Romney himself has been the focus of so many credible threats that he has spent $5,000 a day since the impeachment vote on security for himself and his family. He confided to Coppins how much the base of the Republican party has changed. Whereas once his constituents in Utah were salt-of-the-earth types—law-abiding, mild-mannered Mormons, for the most part—today a large portion are transformed. “There are deranged people among us,” he told Coppins. And in Utah, “people carry guns. It only takes one really disturbed person.”
The MAGA Republican party is less like the party that nominated Romney than it is like the party that nominated Recep Tayyip Erdoğan. And it’s a mistake, in my judgment, to minimize the role that fear now plays in assisting and enabling Trump’s continued dominance.
Romney is hardly alone among members of Congress in worrying about personal security. In the first year of Trump’ tenure, threats against members of Congress quadrupled from fewer than 900 to 3,930. Threats continued to rise throughout the Trump presidency, more than doubling by 2020. After January 6th, the Capitol Police estimated that there were more than 10,000 threats of violence or death against members.
These members face their constituents in person on a regular basis. They do town halls and show up at church breakfasts and ribbon cuttings. They are at far higher risk from a stray gunman than journalists or others who also routinely receive threats. Liz Cheney displayed inspiring courage during the House January 6th Committee hearings. History will doubtless credit her, but her constituents did not. During the 2022 campaign, out of concern for her safety in Wyoming, she stopped doing town halls and other public engagements entirely.
It isn’t just members of Congress. The sense of menace has invaded every level of American politics. As Time magazine reported in 2022:
Threats against federal judges have spiked 400% in the past six years, to more than 4,200 in 2021. Of 583 local health departments surveyed by Johns Hopkins University researchers, 57% reported that staff had been targeted with personal threats, doxing, vandalism, and other forms of harassment during the pandemic. The U.S. Justice Department was forced to create separate task forces to combat the intimidation of public officials—one focused on threats to education workers, the other on threats to election administrators.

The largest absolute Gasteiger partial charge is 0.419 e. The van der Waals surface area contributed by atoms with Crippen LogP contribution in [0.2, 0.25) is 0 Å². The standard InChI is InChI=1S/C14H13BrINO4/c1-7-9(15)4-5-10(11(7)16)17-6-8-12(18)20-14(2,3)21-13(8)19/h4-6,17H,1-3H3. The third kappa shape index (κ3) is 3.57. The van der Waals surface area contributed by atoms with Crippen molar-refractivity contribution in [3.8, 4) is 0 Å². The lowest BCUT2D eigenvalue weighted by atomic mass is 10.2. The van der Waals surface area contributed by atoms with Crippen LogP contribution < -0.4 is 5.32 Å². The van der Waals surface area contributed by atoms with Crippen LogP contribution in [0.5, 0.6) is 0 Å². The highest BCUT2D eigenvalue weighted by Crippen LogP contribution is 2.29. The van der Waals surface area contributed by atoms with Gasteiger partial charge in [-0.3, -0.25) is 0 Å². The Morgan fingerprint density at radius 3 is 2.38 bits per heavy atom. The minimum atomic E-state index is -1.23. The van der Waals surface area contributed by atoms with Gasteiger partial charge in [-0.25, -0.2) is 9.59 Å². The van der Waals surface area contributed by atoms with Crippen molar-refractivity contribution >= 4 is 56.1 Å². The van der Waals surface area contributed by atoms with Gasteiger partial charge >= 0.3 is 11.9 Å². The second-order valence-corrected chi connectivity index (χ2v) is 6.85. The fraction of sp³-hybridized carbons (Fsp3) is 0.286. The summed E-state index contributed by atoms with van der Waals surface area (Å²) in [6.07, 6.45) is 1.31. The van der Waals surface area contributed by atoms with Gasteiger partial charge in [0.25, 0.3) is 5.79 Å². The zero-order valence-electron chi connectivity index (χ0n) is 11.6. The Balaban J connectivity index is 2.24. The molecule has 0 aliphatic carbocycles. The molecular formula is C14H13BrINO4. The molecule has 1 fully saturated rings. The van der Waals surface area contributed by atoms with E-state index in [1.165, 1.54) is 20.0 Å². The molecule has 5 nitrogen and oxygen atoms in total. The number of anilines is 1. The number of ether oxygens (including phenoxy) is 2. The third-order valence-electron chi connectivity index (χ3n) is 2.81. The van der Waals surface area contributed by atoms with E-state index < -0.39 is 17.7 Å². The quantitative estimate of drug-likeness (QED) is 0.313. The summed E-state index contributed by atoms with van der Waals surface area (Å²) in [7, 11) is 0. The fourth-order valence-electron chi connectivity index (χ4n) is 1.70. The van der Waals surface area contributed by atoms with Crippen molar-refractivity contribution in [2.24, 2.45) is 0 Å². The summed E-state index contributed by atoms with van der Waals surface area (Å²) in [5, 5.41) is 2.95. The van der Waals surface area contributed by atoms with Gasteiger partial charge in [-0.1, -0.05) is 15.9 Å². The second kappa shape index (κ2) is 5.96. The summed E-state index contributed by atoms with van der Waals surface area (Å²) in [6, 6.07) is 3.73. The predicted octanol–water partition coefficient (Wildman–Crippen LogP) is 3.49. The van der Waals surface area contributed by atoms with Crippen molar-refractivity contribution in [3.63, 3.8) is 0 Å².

A survey of mayors found that one in three had considered resigning due to death threats and 70 percent reported knowing of someone who chose not to run for office out of fear for their personal security. A study of local officials in San Diego found that 75 percent had received threats or harassment, with women bearing the brunt.
Among election workers nationwide, 20 percent knew someone who would no longer participate due to threats and 73 percent said threats and harassment had increased in recent years. Twelve states have enacted legislation to increase penalties for harassing or threatening poll workers.
We cannot have a viable political system that relies on extraordinarily brave people—because there aren’t enough of them.
A man armed with multiple firearms was arrested outside former President Obama’s Washington, D.C. home in June. A participant in the January 6th insurrection, he had learned of Obama’s address from a Trump Truth Social tweet. He told his YouTube audience that he was looking for a “good angle on a shot.” Trump endangered the lives of the Obamas, and it’s as nothing in our news cycle.
Another gunman was apprehended near the home of Justice Kavanaugh in 2022. He was carrying burglary tools, a knife, pepper spray, and a handgun.
Following the search of Mar-a-Lago, the FBI needed to increase security for . . . the FBI. Today, everyone associated with the Trump trials—Judge Tanya Chutkan, Jack Smith, Fani Willis, and the rest—needs 24/7 security.
This level of intimidation is new. It can be countered with coordinated action by law enforcement, media, the courts, and the public—but only if we recognize the nature of what we’re dealing with. Our elaborate government and society were designed over centuries to prevent rule by fear and violence. But those ancient foes are very much alive in the MAGA GOP and cannot be wished away.